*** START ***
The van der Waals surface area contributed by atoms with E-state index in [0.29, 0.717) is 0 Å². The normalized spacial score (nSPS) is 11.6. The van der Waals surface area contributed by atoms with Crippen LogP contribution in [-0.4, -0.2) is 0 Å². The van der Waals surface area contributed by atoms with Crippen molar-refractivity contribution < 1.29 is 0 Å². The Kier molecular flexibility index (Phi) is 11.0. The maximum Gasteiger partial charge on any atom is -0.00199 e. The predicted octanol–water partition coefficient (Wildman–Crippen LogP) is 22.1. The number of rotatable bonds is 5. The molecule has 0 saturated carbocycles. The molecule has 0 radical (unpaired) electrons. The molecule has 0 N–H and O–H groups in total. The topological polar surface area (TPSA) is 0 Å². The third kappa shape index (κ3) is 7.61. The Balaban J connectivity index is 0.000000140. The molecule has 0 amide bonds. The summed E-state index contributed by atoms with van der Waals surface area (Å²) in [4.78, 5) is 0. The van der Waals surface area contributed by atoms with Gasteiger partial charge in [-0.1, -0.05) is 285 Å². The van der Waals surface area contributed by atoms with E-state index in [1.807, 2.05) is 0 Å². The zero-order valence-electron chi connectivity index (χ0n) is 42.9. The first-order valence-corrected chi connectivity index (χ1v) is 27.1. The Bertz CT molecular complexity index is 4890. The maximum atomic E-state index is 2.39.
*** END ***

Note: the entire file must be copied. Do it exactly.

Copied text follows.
The van der Waals surface area contributed by atoms with E-state index in [0.29, 0.717) is 0 Å². The normalized spacial score (nSPS) is 11.6. The van der Waals surface area contributed by atoms with Crippen LogP contribution in [-0.4, -0.2) is 0 Å². The van der Waals surface area contributed by atoms with Crippen molar-refractivity contribution < 1.29 is 0 Å². The Kier molecular flexibility index (Phi) is 11.0. The maximum Gasteiger partial charge on any atom is -0.00199 e. The predicted octanol–water partition coefficient (Wildman–Crippen LogP) is 22.1. The number of rotatable bonds is 5. The molecule has 0 saturated carbocycles. The molecule has 0 radical (unpaired) electrons. The molecule has 0 N–H and O–H groups in total. The topological polar surface area (TPSA) is 0 Å². The third kappa shape index (κ3) is 7.61. The Balaban J connectivity index is 0.000000140. The molecule has 0 amide bonds. The summed E-state index contributed by atoms with van der Waals surface area (Å²) in [4.78, 5) is 0. The van der Waals surface area contributed by atoms with Gasteiger partial charge in [-0.1, -0.05) is 285 Å². The van der Waals surface area contributed by atoms with E-state index in [1.807, 2.05) is 0 Å². The zero-order valence-electron chi connectivity index (χ0n) is 42.9. The first-order valence-corrected chi connectivity index (χ1v) is 27.1. The Bertz CT molecular complexity index is 4890. The maximum atomic E-state index is 2.39.